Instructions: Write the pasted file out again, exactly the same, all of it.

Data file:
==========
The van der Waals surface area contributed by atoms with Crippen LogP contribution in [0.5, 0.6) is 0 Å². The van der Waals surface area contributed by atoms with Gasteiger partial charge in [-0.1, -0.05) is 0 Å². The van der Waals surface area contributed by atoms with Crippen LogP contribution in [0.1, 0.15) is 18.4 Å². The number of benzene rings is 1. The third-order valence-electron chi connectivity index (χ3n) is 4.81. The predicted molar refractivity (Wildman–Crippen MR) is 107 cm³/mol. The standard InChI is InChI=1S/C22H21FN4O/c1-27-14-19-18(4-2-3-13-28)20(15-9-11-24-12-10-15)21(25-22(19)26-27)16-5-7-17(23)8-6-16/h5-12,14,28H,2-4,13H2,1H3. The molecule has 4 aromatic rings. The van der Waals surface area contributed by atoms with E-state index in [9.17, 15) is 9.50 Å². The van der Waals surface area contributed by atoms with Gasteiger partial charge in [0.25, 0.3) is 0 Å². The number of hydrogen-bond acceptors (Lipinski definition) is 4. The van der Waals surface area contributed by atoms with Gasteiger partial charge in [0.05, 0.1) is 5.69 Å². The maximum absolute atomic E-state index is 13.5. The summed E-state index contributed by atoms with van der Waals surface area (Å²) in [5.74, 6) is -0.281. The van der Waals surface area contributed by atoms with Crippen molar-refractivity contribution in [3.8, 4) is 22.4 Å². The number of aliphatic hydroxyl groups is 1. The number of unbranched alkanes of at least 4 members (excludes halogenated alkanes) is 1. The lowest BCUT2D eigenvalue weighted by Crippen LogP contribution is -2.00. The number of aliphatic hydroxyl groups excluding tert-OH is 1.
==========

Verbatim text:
The van der Waals surface area contributed by atoms with Crippen LogP contribution in [0.5, 0.6) is 0 Å². The van der Waals surface area contributed by atoms with Gasteiger partial charge in [-0.1, -0.05) is 0 Å². The van der Waals surface area contributed by atoms with Crippen LogP contribution in [0.1, 0.15) is 18.4 Å². The number of benzene rings is 1. The third-order valence-electron chi connectivity index (χ3n) is 4.81. The predicted molar refractivity (Wildman–Crippen MR) is 107 cm³/mol. The standard InChI is InChI=1S/C22H21FN4O/c1-27-14-19-18(4-2-3-13-28)20(15-9-11-24-12-10-15)21(25-22(19)26-27)16-5-7-17(23)8-6-16/h5-12,14,28H,2-4,13H2,1H3. The molecule has 4 aromatic rings. The van der Waals surface area contributed by atoms with E-state index in [9.17, 15) is 9.50 Å². The van der Waals surface area contributed by atoms with Gasteiger partial charge in [0.25, 0.3) is 0 Å². The number of hydrogen-bond acceptors (Lipinski definition) is 4. The van der Waals surface area contributed by atoms with Gasteiger partial charge in [0.05, 0.1) is 5.69 Å². The maximum absolute atomic E-state index is 13.5. The summed E-state index contributed by atoms with van der Waals surface area (Å²) in [5.74, 6) is -0.281. The van der Waals surface area contributed by atoms with Crippen molar-refractivity contribution in [3.8, 4) is 22.4 Å². The number of aliphatic hydroxyl groups is 1. The number of unbranched alkanes of at least 4 members (excludes halogenated alkanes) is 1. The lowest BCUT2D eigenvalue weighted by Crippen LogP contribution is -2.00. The number of aliphatic hydroxyl groups excluding tert-OH is 1.